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Keynes to Success

The Federal Government has thrown its entire weight into preventing a Depression through a program of dedicated spending.  The original bailout/stimulus of $700 billion is being matched by a project budget deficit of $1,100 billion for 2009, plus whatever President Obama proposes and untold amounts of money loaned by the Federal Reserve.  All together, the total debt of $11 trillion is already similar to the size of our total economy, but we have been told that the additional borrowing is necessary to keep the economy running.

One question is rarely asked:  What happens if it doesn’t work?

There is a fundamental assumption in all this activity that “priming the pump” is what governments do best in a downturn.  If money is short, national governments can spend like crazy to get things going again.  This is called a “Keynsian Stimulus” after the man who first proposed it, John Maynard Keynes.  It’s what got us out of the Great Depression and softened the impact of many smaller recessions since.  It’s proven to be more than handy for propping things up.

There’s one huge problem with it, however.  We’ve been pushing money into the economy, both as a federal government and as private borrowers, for years and we still got into trouble.  Try this graph:

image001

The blue line shows inflation-adjusted changes in our Gross Domestic Product (GDP).  We had a little bit of a downturn in 2000, but appear to have bounced back.  The purple line shows what happens if you take out the part of our economy that was financed by our government’s deficit spending – the Keynsian stimulus we’ve been running since 2001.  We’ve already been goosing the economy, even before we ran into trouble.  Things look much worse in the red line, which is the same data after you remove the cash-out of home equity that was as much as 3.4% of our economy but has now evaporated.  Clearly, there was a lot of cash in the form of Treasury Bonds and home values that moved from being an investment to being something we consumed.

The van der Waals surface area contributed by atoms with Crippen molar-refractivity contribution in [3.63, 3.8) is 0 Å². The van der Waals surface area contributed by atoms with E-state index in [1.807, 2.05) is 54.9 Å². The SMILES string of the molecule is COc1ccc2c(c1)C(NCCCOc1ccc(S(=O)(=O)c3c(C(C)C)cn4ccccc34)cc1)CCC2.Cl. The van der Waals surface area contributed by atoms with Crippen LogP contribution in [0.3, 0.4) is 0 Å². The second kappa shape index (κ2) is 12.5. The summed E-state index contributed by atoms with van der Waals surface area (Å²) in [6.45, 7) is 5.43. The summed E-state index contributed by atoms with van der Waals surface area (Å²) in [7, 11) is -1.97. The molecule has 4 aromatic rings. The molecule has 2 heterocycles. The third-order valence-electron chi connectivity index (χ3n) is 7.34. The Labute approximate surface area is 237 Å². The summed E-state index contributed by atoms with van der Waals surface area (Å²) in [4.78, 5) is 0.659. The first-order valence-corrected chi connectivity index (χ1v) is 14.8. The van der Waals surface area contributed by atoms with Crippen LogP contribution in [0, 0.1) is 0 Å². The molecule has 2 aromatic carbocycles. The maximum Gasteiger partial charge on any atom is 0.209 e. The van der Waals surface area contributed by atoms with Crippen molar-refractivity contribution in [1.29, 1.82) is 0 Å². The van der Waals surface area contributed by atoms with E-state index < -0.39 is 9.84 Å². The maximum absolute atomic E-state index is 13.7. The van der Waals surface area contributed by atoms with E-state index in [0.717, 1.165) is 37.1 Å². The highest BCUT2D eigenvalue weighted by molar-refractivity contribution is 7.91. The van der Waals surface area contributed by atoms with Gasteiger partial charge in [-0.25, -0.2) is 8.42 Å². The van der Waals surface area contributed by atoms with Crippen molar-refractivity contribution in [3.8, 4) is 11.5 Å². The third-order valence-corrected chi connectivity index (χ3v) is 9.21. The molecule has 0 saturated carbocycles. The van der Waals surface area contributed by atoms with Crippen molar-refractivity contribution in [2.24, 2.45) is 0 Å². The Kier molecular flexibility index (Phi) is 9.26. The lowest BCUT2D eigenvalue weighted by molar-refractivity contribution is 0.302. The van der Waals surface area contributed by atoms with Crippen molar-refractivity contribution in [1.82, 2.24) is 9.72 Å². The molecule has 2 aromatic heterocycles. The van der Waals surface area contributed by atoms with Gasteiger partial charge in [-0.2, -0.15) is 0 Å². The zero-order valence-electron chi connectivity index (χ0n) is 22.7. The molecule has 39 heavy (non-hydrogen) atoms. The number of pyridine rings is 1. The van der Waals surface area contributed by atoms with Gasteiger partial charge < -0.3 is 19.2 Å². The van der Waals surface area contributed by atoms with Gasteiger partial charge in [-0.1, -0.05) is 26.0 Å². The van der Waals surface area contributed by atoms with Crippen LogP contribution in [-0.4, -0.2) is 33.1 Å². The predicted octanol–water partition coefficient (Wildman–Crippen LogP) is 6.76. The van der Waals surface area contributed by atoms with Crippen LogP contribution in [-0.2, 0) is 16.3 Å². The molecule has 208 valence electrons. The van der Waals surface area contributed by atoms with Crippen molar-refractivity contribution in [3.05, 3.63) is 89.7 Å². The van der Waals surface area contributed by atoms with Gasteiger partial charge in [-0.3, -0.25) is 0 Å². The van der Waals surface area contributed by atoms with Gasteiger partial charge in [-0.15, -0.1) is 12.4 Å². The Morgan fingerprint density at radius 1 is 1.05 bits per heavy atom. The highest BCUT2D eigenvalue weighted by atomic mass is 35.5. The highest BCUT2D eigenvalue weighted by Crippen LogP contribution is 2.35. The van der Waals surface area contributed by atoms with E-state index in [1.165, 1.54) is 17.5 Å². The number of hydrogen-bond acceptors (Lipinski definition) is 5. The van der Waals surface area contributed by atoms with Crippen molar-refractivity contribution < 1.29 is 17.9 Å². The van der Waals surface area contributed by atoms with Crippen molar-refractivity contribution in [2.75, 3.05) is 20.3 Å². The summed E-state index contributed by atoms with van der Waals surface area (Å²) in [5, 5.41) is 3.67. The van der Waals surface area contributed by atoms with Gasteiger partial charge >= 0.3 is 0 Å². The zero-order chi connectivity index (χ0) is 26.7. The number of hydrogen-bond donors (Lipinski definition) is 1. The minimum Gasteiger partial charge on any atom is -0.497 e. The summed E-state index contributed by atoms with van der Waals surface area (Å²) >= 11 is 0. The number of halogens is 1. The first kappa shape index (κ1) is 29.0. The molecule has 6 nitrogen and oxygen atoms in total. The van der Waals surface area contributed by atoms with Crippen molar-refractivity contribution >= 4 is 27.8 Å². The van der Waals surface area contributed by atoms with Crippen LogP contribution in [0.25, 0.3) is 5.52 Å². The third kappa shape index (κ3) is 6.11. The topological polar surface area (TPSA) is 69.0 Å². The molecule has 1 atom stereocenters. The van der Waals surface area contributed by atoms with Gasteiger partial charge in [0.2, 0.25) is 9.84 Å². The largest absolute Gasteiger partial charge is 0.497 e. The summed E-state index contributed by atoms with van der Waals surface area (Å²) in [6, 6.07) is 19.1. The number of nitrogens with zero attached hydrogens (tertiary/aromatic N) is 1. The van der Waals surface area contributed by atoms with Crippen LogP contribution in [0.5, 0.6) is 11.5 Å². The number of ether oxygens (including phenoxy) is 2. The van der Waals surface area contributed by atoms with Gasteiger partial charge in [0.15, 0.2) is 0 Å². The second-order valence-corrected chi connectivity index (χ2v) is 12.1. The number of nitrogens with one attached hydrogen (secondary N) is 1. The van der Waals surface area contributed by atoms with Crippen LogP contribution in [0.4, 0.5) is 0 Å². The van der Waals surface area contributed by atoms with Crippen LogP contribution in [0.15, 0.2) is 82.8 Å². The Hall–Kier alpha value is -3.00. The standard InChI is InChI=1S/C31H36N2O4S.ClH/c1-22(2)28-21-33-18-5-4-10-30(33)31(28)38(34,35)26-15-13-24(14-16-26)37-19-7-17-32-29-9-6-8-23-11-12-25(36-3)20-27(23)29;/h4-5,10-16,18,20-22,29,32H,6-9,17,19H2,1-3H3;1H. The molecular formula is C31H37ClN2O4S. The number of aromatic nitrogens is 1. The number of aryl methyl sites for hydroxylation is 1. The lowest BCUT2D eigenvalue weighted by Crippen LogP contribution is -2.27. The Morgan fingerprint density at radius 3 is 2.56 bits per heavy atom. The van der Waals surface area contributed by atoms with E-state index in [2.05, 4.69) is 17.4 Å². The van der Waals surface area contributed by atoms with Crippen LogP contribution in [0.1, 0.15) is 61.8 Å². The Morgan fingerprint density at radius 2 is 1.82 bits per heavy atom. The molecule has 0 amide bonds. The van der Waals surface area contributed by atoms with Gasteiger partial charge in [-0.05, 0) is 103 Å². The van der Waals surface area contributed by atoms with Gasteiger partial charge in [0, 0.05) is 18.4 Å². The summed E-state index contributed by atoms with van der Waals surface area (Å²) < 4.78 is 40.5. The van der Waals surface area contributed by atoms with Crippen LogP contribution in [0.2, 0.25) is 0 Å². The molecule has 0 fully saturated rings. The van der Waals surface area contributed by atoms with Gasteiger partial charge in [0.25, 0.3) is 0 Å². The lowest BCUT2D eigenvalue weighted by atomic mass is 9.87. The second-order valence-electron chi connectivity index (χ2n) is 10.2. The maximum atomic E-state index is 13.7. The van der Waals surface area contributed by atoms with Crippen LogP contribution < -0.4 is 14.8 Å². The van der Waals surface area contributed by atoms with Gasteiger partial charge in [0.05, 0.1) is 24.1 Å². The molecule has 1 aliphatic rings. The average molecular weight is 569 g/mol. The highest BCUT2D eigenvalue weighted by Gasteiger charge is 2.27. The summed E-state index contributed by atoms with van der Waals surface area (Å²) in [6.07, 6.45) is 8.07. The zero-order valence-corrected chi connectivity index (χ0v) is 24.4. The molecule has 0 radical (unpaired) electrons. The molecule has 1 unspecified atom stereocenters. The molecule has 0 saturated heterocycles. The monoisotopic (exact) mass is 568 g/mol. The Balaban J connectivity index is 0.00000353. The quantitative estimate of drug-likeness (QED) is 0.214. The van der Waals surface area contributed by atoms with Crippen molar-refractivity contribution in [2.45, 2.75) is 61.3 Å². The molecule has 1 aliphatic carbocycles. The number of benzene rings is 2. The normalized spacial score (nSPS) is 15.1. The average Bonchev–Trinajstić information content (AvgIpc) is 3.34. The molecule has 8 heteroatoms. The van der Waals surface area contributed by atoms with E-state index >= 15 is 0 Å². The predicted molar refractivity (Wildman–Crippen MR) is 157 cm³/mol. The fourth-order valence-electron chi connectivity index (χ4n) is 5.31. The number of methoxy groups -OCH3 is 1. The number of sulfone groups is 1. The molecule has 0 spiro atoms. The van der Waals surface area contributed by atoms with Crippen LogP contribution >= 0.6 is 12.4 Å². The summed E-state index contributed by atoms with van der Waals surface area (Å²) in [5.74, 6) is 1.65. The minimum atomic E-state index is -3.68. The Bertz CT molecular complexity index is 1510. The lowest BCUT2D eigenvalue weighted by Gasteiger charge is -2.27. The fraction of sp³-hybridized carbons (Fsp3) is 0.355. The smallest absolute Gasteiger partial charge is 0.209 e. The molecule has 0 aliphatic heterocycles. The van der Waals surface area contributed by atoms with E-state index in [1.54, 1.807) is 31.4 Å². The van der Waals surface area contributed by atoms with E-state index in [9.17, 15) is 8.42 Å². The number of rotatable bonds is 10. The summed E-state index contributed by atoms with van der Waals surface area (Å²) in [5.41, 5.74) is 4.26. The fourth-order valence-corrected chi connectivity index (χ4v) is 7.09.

For all this newfound wealth, we still wound up in a crisis.  Indeed, if you look at the typical effects of a recession, which include restructuring and re-allocating money to more productive sectors, you would expect that we would have emerged from the recession of 2000-2001 stronger than ever; that’s the typical reaction.  But we didn’t.  We papered over the effects of the downturn with a massive injection of cash and became weaker.

How much weaker did we become?  In a report from the Dallas Fed, we can see that while consumption ran about 62% of the economy from 1980 to 1996, that number crept up to 65% by 1999 and then rocketed to 70% by 2003.  Consumption edged out other economic activities such as investment to become a significantly larger part of what this economy is about.

Is it entirely possible that a Keynsian stimulus, like the one that is costing us upwards of 20% of our entire GDP, won’t work?  It certainly is.  We have had a stimulus of about a third that for the last 8 years and it succeeded only in making things worse over the long haul.  The need is not for simply more cash, but for a fundamental restructuring that directs the stimulus in the right directions.  Consumption is a big part of the problem, but the financial institutions that are “too big to fail” need very much to change how they do business – or fail.

That may sound very harsh, and I certainly intend it to be.  There is a fundamental assumption to the way we do things in the USofA, and it is almost certainly wrong.  It’s wrong because we’ve been over-using the levers that are supposed to save our asses when things do get bad.  That means we have to change, which is to say confront the Five Crises directly.  Spending a lot of money we don’t have may well be a part of the equation, but only with the kind of painful restructuring that should have taken place as long as 8 years ago.